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Birthday Boy Finn Lynch Moves Up to 14th Place in Tricky Hyeres

26th April 2018
Belfast's Ryan Seaton and Royal Cork's Seafra Guilfoyle competing in the 49er skiff on day two of the Sailing World Cup in Hyeres Belfast's Ryan Seaton and Royal Cork's Seafra Guilfoyle competing in the 49er skiff on day two of the Sailing World Cup in Hyeres Credit: World Sailing

More solid results for Finn Lynch at the Sailing World Cup is the perfect birthday gift for the Laser Olympic helm in tricky and light winds in Hyeres on the Cote D'Azur.

The National Yacht Club single-hander scored a 21 and 17 on day 2 to move up to two places to 14th overall, six nett points off the top ten in a fleet of 68. Results here.

Lynch, who became Ireland's youngest ever Irish Olympic helmsman when he debuted in Rio age 20, turned 22 on April 23rd.

The other Irish boat competing this week, Lynch's Rio 2016 team mate, Ryan Seaton, now paired with Royal Cork's Seafra Guilfoyle in the 49er skiff, ended day two after five races in 25th place from a fleet of 40.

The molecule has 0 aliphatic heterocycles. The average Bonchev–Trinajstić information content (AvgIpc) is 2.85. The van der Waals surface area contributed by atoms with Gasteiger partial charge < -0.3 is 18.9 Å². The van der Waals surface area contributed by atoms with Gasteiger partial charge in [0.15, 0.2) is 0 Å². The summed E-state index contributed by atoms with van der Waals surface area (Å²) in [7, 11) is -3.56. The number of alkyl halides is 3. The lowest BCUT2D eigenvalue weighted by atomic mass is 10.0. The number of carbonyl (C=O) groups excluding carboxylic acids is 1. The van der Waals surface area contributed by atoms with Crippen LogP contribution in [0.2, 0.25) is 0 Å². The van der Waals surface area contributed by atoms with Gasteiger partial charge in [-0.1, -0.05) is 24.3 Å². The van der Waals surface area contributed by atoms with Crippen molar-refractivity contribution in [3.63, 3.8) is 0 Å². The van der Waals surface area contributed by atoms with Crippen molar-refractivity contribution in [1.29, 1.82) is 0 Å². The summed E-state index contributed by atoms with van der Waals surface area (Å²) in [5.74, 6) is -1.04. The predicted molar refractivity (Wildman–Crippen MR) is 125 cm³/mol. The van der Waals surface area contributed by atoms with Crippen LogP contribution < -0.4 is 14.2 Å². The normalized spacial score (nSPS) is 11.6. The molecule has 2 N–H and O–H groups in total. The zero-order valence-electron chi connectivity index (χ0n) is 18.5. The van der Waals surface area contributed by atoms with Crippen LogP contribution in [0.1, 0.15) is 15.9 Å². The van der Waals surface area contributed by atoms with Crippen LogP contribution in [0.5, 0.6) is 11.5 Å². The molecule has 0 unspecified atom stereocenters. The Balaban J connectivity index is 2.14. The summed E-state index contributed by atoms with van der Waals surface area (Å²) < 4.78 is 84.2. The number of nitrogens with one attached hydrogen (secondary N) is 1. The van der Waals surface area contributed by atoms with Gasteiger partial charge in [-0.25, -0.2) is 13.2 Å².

At 20:35 local time the last of the 647 sailors from 46 nations competing at the third round of Sailing’s World Cup Series ot back to the dock, marking the end of a long and challenging day.

A foggy morning with no wind became a sunny afternoon with a light 5-8 knot breeze that tested the sailors composure and patience with delays ashore and on the water.

Races were held across every fleet but only the RS:X competitors could complete their full schedule of races as the 49er competitors pulled down their sails under the glow of the marina lights to close the day.

For many years, the Polish RS:X team have based themselves in Hyères for Spring training and with plenty of time on the water, they know the venue well.

Success has followed in both the men’s and women’s categories and could well continue after Zofia Noceti Klepacka (POL), Hyères winner in 2008, 2016 and 2017 advanced to the top of the 44-boat fleet.

Klepacka, a London 2012 bronze medallist, sailed her way to a 5-1-6 scoreline and is seven points clear of China’s Peina Chen. Klepacka was relieved to be ashore after a grueling day in the light winds, "We were on land waiting to go out for quite some time, eating sandwiches and drinking coffee waiting for the wind," explained Klepacka. "When we went out to race we had to pump a lot which made us very tired.